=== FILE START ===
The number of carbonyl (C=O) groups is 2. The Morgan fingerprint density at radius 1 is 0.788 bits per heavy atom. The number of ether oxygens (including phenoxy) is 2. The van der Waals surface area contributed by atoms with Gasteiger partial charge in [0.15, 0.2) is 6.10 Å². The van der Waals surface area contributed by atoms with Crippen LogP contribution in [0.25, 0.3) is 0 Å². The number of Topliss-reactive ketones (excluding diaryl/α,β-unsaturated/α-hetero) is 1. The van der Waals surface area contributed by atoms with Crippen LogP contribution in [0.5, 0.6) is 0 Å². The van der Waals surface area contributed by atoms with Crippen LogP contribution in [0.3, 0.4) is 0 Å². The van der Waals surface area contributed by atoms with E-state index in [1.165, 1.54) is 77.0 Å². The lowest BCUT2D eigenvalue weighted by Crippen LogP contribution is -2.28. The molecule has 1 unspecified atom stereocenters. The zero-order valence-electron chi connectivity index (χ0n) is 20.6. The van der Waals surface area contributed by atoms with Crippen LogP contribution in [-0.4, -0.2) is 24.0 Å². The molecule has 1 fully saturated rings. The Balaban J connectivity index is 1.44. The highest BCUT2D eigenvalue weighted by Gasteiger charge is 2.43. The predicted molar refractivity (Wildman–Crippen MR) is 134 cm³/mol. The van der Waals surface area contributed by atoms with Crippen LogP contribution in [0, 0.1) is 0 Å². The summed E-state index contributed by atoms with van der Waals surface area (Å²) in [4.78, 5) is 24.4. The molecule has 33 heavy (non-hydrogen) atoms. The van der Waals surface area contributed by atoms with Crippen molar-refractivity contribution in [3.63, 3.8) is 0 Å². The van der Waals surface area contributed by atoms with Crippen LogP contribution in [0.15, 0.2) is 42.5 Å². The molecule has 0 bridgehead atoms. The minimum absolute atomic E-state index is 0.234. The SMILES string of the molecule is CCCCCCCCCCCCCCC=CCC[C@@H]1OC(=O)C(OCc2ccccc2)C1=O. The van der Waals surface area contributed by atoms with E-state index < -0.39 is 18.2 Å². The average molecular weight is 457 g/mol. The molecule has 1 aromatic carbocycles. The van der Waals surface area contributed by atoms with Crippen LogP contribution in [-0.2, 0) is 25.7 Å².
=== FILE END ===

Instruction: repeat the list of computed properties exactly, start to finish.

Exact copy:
The number of carbonyl (C=O) groups is 2. The Morgan fingerprint density at radius 1 is 0.788 bits per heavy atom. The number of ether oxygens (including phenoxy) is 2. The van der Waals surface area contributed by atoms with Gasteiger partial charge in [0.15, 0.2) is 6.10 Å². The van der Waals surface area contributed by atoms with Crippen LogP contribution in [0.25, 0.3) is 0 Å². The number of Topliss-reactive ketones (excluding diaryl/α,β-unsaturated/α-hetero) is 1. The van der Waals surface area contributed by atoms with Crippen LogP contribution in [0.5, 0.6) is 0 Å². The van der Waals surface area contributed by atoms with Crippen LogP contribution in [0.3, 0.4) is 0 Å². The van der Waals surface area contributed by atoms with E-state index in [1.165, 1.54) is 77.0 Å². The lowest BCUT2D eigenvalue weighted by Crippen LogP contribution is -2.28. The molecule has 1 unspecified atom stereocenters. The zero-order valence-electron chi connectivity index (χ0n) is 20.6. The van der Waals surface area contributed by atoms with Crippen LogP contribution in [-0.4, -0.2) is 24.0 Å². The molecule has 1 fully saturated rings. The Balaban J connectivity index is 1.44. The highest BCUT2D eigenvalue weighted by Gasteiger charge is 2.43. The predicted molar refractivity (Wildman–Crippen MR) is 134 cm³/mol. The van der Waals surface area contributed by atoms with Crippen LogP contribution in [0, 0.1) is 0 Å². The summed E-state index contributed by atoms with van der Waals surface area (Å²) in [4.78, 5) is 24.4. The molecule has 33 heavy (non-hydrogen) atoms. The van der Waals surface area contributed by atoms with Crippen molar-refractivity contribution in [3.63, 3.8) is 0 Å². The van der Waals surface area contributed by atoms with Crippen LogP contribution in [0.15, 0.2) is 42.5 Å². The molecule has 0 bridgehead atoms. The minimum absolute atomic E-state index is 0.234. The SMILES string of the molecule is CCCCCCCCCCCCCCC=CCC[C@@H]1OC(=O)C(OCc2ccccc2)C1=O. The van der Waals surface area contributed by atoms with E-state index < -0.39 is 18.2 Å². The average molecular weight is 457 g/mol. The molecule has 1 aromatic carbocycles. The van der Waals surface area contributed by atoms with Crippen LogP contribution in [-0.2, 0) is 25.7 Å².